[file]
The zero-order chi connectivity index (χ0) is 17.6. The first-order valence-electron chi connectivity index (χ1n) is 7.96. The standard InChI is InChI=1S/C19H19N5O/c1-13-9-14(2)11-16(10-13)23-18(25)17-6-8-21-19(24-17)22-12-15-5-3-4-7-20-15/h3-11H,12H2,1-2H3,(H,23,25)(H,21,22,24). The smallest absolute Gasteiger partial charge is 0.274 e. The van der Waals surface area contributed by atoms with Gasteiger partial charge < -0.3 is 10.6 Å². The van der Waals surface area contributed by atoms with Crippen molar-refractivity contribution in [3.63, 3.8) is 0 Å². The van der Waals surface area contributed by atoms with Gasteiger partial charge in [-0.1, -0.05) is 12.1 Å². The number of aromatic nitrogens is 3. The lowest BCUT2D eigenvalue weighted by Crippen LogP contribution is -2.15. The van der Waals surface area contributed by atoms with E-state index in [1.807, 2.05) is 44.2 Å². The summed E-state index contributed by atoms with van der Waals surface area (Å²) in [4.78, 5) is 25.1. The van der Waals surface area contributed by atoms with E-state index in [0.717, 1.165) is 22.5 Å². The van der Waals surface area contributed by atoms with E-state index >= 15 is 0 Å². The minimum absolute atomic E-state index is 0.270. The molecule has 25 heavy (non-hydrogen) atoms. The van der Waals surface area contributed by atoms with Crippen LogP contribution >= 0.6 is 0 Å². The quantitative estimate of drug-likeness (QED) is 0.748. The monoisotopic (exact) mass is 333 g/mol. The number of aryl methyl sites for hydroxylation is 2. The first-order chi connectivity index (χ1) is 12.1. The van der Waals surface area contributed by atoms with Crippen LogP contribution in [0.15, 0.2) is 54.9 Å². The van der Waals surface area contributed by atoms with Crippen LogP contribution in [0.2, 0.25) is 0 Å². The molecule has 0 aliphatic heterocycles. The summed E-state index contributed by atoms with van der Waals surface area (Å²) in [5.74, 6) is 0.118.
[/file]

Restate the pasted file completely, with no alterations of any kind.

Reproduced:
The zero-order chi connectivity index (χ0) is 17.6. The first-order valence-electron chi connectivity index (χ1n) is 7.96. The standard InChI is InChI=1S/C19H19N5O/c1-13-9-14(2)11-16(10-13)23-18(25)17-6-8-21-19(24-17)22-12-15-5-3-4-7-20-15/h3-11H,12H2,1-2H3,(H,23,25)(H,21,22,24). The smallest absolute Gasteiger partial charge is 0.274 e. The van der Waals surface area contributed by atoms with Gasteiger partial charge < -0.3 is 10.6 Å². The van der Waals surface area contributed by atoms with Crippen molar-refractivity contribution in [3.63, 3.8) is 0 Å². The van der Waals surface area contributed by atoms with Gasteiger partial charge in [-0.1, -0.05) is 12.1 Å². The number of aromatic nitrogens is 3. The lowest BCUT2D eigenvalue weighted by Crippen LogP contribution is -2.15. The van der Waals surface area contributed by atoms with E-state index in [1.807, 2.05) is 44.2 Å². The summed E-state index contributed by atoms with van der Waals surface area (Å²) in [4.78, 5) is 25.1. The van der Waals surface area contributed by atoms with E-state index in [0.717, 1.165) is 22.5 Å². The van der Waals surface area contributed by atoms with E-state index >= 15 is 0 Å². The minimum absolute atomic E-state index is 0.270. The molecule has 25 heavy (non-hydrogen) atoms. The van der Waals surface area contributed by atoms with Crippen LogP contribution >= 0.6 is 0 Å². The quantitative estimate of drug-likeness (QED) is 0.748. The monoisotopic (exact) mass is 333 g/mol. The number of aryl methyl sites for hydroxylation is 2. The first-order chi connectivity index (χ1) is 12.1. The van der Waals surface area contributed by atoms with Crippen LogP contribution in [0.15, 0.2) is 54.9 Å². The van der Waals surface area contributed by atoms with Crippen LogP contribution in [0.2, 0.25) is 0 Å². The molecule has 0 aliphatic heterocycles. The summed E-state index contributed by atoms with van der Waals surface area (Å²) in [5.74, 6) is 0.118.